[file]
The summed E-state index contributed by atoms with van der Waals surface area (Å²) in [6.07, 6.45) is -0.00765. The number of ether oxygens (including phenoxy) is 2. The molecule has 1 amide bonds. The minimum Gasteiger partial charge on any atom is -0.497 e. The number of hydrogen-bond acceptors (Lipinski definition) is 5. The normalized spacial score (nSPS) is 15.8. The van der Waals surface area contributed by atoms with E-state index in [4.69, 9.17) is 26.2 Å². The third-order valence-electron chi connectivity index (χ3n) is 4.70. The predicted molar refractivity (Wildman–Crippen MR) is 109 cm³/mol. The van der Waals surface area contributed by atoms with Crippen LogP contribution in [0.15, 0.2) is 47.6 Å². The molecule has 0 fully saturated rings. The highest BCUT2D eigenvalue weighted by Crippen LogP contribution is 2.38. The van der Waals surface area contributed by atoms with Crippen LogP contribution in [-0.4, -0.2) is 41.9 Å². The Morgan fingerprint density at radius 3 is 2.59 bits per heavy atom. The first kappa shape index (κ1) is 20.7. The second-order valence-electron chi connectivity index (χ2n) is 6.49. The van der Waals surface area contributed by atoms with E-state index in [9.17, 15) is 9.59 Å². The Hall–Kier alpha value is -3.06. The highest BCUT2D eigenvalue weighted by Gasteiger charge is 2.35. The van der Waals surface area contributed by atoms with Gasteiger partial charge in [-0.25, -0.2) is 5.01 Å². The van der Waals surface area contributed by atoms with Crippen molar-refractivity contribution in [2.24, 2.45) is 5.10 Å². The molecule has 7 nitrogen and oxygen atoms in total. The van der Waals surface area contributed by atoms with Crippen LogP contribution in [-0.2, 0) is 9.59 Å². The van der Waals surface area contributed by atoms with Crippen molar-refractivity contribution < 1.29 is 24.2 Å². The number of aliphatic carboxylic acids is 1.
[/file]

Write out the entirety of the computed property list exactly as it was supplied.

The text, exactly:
The summed E-state index contributed by atoms with van der Waals surface area (Å²) in [6.07, 6.45) is -0.00765. The number of ether oxygens (including phenoxy) is 2. The molecule has 1 amide bonds. The minimum Gasteiger partial charge on any atom is -0.497 e. The number of hydrogen-bond acceptors (Lipinski definition) is 5. The normalized spacial score (nSPS) is 15.8. The van der Waals surface area contributed by atoms with E-state index in [4.69, 9.17) is 26.2 Å². The third-order valence-electron chi connectivity index (χ3n) is 4.70. The predicted molar refractivity (Wildman–Crippen MR) is 109 cm³/mol. The van der Waals surface area contributed by atoms with Crippen LogP contribution in [0.15, 0.2) is 47.6 Å². The molecule has 0 fully saturated rings. The highest BCUT2D eigenvalue weighted by Crippen LogP contribution is 2.38. The van der Waals surface area contributed by atoms with Crippen LogP contribution in [-0.4, -0.2) is 41.9 Å². The Morgan fingerprint density at radius 3 is 2.59 bits per heavy atom. The first kappa shape index (κ1) is 20.7. The second-order valence-electron chi connectivity index (χ2n) is 6.49. The van der Waals surface area contributed by atoms with E-state index in [9.17, 15) is 9.59 Å². The Hall–Kier alpha value is -3.06. The highest BCUT2D eigenvalue weighted by Gasteiger charge is 2.35. The van der Waals surface area contributed by atoms with Gasteiger partial charge in [-0.25, -0.2) is 5.01 Å². The van der Waals surface area contributed by atoms with Crippen molar-refractivity contribution in [2.24, 2.45) is 5.10 Å². The molecule has 7 nitrogen and oxygen atoms in total. The van der Waals surface area contributed by atoms with Crippen LogP contribution in [-0.2, 0) is 9.59 Å². The van der Waals surface area contributed by atoms with Crippen molar-refractivity contribution < 1.29 is 24.2 Å². The number of aliphatic carboxylic acids is 1.